SOURCE: Auxilium Pharmaceuticals, Inc.

Auxilium Pharmaceuticals, Inc.

December 16, 2009 07:00 ET

Auxilium Announces Top Line Phase IIb XIAFLEX™ Peyronie's Results

XIAFLEX Meets Endpoint for Improvement in Change in Penile Curvature and the Patient Reported Outcome (PRO) Endpoint for Disease Bother in the Phase IIb Study for Peyronie's Disease; Results From Phase IIb Trial Provide Support for Validation of PRO; Auxilium to Host Conference Call and Webcast on Wednesday, December 16th at 10:00 a.m. EST

MALVERN, PA--(Marketwire - December 16, 2009) - Auxilium Pharmaceuticals, Inc. (NASDAQ: AUXL), a specialty biopharmaceutical company, today announced top-line efficacy and safety results for the phase IIb clinical trial for XIAFLEX™ (collagenase clostridium histolyticum) in the treatment of Peyronie's disease. The phase IIb study was designed to measure efficacy endpoints of improvement in penile curvature and improvement in patients' sexual quality of life using the Company's Peyronie's disease Patient Reported Outcome (PRO) questionnaire. Overall, XIAFLEX demonstrated a statistically significant change compared to placebo at 36 weeks in both improvement in penile curvature (p=0.001) and the PRO Peyronie's disease bother domain (p=0.046). XIAFLEX was well-tolerated and the most common treatment related adverse events in the phase IIb study were consistent with adverse events reported in previous Peyronie's disease trials with XIAFLEX, which included injection site bruising, edema and pain.

"We believe the results from this trial provide a meaningful step forward to a better understanding of the treatment of Peyronie's disease with XIAFLEX," said Armando Anido, Auxilium's Chief Executive Officer and President. "We expect to meet with the FDA in the second quarter of 2010 to discuss a proposed phase III plan that potentially could be started in the second half of 2010."

Phase IIb Efficacy Results

The XIAFLEX Peyronie's disease phase IIb trial is one of the largest prospective, randomized, placebo-controlled studies conducted in Peyronie's disease. A total of 145 patients evaluable for efficacy enrolled in 12 clinical sites across the U.S., with 109 patients receiving XIAFLEX as a series of intralesional injections and 36 receiving placebo (3:1 ratio) in the study. The treatment and placebo arms were also randomized to test for a benefit with the addition of penile modeling versus no modeling (1:1). Modeling refers to massaging of the plaque and is intended to maximize the enzymatic effect of the XIAFLEX injection in the plaque.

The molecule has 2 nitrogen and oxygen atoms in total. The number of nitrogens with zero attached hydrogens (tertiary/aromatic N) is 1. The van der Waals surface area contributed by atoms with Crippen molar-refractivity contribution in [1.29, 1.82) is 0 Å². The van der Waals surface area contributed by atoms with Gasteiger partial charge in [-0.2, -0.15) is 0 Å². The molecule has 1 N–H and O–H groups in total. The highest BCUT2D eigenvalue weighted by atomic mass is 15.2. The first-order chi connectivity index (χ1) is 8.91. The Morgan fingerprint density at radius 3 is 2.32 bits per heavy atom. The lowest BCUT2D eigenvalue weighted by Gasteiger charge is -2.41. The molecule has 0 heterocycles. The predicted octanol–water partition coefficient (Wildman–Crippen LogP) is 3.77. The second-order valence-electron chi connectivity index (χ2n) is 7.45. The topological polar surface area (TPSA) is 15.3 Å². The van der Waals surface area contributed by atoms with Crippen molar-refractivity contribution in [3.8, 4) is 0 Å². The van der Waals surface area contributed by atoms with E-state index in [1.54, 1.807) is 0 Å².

Overall results:

--  In patients who received XIAFLEX, a mean improvement of 29.7% in
    penile curvature from baseline to 36 weeks was seen (54.4° to 38.2°) vs. an
    11.0% mean improvement in curvature seen in placebo patients (50.6° to
    45.1°); (p=0.001).
--  In patients who received XIAFLEX, 60.5% of patients achieved the
    endpoint of at least a 25% reduction in angle of curvature vs. 25.0% of
    placebo patients achieving at least a 25% reduction in angle of curvature.
--  In the PRO Peyronie's disease bother domain, the overall XIAFLEX
    treatment arm experienced a benefit in mean change in score from baseline
    to 36 weeks that was significantly better than the overall placebo arm
    benefit (p=0.046).
--  There was not a statistically significant change in mean scores
    between XIAFLEX and placebo in the PRO penile pain, intercourse discomfort
    or intercourse constraint domains.
    

Results with modeling:

--  XIAFLEX treated patients who received modeling experienced a 32.4%
    mean improvement in penile curvature from baseline to 36 weeks (54.7° to
    37.2°)  vs. a 2.5% mean worsening in curvature for the placebo patients who
    received modeling (51.9° to 52.5°); (p < 0.001).
--  In patients who received XIAFLEX, 64.8% of patients achieved the
    endpoint of at least a 25% reduction in angle of curvature vs. 10.0% of
    placebo patients achieving at least a 25% reduction in angle of curvature.
--  In the PRO Peyronie's disease bother domain, the XIAFLEX with modeling
    treatment arm experienced a benefit in mean change in score from baseline
    to 36 weeks that was significantly better than the placebo with modeling
    arm benefit (p=0.004).
    

Results with no modeling:

--  XIAFLEX treated patients who received no modeling experienced a 27.1%
    mean improvement in penile curvature from baseline to 36 weeks (54.1° to
    39.1°), which was not statistically different from the 27.9% mean
    improvement for the placebo patients who received no modeling (48.9° to
    35.9°); (p=0.91).
--  In patients who received XIAFLEX, 56.4% of patients achieved the
    endpoint of at least a 25% reduction in angle of curvature vs. 43.8% of
    placebo patients achieving at least a 25% reduction in angle of curvature.
--  The mean change in score from baseline to 36 weeks did not achieve
    statistical significance in any of the four domains measured by the PRO for
    the XIAFLEX treatment arm with no modeling vs. the placebo arm with no
    modeling.
--  Based on a post-hoc sub-group analysis, the Company believes that the
    results from the non-modeling placebo group may have been biased by a
    higher relative percentage of patients with a shorter duration of disease
    (i.e. less than or equal to 18 months) and that the non-modeling placebo
    group may have had more spontaneous resolutions of disease.   We believe
    that this imbalance may help to explain the higher than expected placebo
    response in the no modeling arm.
    

Validation of Peyronie's Disease PRO

--  The Company believes that the Peyronie's Disease PRO will be validated